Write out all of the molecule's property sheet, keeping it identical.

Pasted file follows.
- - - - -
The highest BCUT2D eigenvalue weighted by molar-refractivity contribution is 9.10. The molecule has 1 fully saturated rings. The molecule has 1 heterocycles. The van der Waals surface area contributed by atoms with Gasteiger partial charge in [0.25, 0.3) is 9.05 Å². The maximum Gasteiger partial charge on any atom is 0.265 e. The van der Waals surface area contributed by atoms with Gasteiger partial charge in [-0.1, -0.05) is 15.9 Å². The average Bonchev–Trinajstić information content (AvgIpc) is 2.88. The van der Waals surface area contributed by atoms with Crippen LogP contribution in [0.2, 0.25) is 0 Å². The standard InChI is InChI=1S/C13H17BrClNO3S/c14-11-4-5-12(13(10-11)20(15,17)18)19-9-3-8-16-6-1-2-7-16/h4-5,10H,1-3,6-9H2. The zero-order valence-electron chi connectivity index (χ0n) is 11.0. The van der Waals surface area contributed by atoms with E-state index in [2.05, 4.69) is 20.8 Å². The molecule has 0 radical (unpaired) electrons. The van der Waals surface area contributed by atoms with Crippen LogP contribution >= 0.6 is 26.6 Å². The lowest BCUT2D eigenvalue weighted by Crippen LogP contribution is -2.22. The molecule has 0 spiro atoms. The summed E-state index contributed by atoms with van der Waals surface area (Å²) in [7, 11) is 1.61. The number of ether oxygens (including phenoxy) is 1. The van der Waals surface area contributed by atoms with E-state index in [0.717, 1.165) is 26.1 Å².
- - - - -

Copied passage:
The highest BCUT2D eigenvalue weighted by molar-refractivity contribution is 9.10. The molecule has 1 fully saturated rings. The molecule has 1 heterocycles. The van der Waals surface area contributed by atoms with Gasteiger partial charge in [0.25, 0.3) is 9.05 Å². The maximum Gasteiger partial charge on any atom is 0.265 e. The van der Waals surface area contributed by atoms with Gasteiger partial charge in [-0.1, -0.05) is 15.9 Å². The average Bonchev–Trinajstić information content (AvgIpc) is 2.88. The van der Waals surface area contributed by atoms with Crippen LogP contribution in [0.2, 0.25) is 0 Å². The standard InChI is InChI=1S/C13H17BrClNO3S/c14-11-4-5-12(13(10-11)20(15,17)18)19-9-3-8-16-6-1-2-7-16/h4-5,10H,1-3,6-9H2. The zero-order valence-electron chi connectivity index (χ0n) is 11.0. The van der Waals surface area contributed by atoms with E-state index in [2.05, 4.69) is 20.8 Å². The molecule has 0 radical (unpaired) electrons. The van der Waals surface area contributed by atoms with Crippen LogP contribution >= 0.6 is 26.6 Å². The lowest BCUT2D eigenvalue weighted by Crippen LogP contribution is -2.22. The molecule has 0 spiro atoms. The summed E-state index contributed by atoms with van der Waals surface area (Å²) in [7, 11) is 1.61. The number of ether oxygens (including phenoxy) is 1. The van der Waals surface area contributed by atoms with E-state index in [0.717, 1.165) is 26.1 Å².